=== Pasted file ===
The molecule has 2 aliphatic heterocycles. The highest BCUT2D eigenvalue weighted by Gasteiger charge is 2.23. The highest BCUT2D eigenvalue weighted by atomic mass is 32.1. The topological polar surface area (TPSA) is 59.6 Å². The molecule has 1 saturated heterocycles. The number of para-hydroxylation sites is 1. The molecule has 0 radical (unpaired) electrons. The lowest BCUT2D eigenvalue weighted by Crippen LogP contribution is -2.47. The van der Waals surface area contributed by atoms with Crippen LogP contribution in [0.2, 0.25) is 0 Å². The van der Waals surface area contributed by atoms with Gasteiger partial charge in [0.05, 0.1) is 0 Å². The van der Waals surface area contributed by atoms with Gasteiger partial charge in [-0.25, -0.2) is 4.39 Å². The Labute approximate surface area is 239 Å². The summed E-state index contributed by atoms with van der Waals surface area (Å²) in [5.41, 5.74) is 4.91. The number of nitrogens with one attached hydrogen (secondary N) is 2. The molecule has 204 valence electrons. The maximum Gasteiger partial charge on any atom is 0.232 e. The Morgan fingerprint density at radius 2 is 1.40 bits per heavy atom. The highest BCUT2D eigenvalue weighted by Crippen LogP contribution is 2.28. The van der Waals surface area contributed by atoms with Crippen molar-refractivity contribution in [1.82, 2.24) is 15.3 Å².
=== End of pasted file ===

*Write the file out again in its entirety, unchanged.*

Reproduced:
The molecule has 2 aliphatic heterocycles. The highest BCUT2D eigenvalue weighted by Gasteiger charge is 2.23. The highest BCUT2D eigenvalue weighted by atomic mass is 32.1. The topological polar surface area (TPSA) is 59.6 Å². The molecule has 1 saturated heterocycles. The number of para-hydroxylation sites is 1. The molecule has 0 radical (unpaired) electrons. The lowest BCUT2D eigenvalue weighted by Crippen LogP contribution is -2.47. The van der Waals surface area contributed by atoms with Crippen LogP contribution in [0.2, 0.25) is 0 Å². The van der Waals surface area contributed by atoms with Gasteiger partial charge in [0.05, 0.1) is 0 Å². The van der Waals surface area contributed by atoms with Gasteiger partial charge in [-0.25, -0.2) is 4.39 Å². The Labute approximate surface area is 239 Å². The summed E-state index contributed by atoms with van der Waals surface area (Å²) in [5.41, 5.74) is 4.91. The number of nitrogens with one attached hydrogen (secondary N) is 2. The molecule has 204 valence electrons. The maximum Gasteiger partial charge on any atom is 0.232 e. The Morgan fingerprint density at radius 2 is 1.40 bits per heavy atom. The highest BCUT2D eigenvalue weighted by Crippen LogP contribution is 2.28. The van der Waals surface area contributed by atoms with Crippen molar-refractivity contribution in [1.82, 2.24) is 15.3 Å².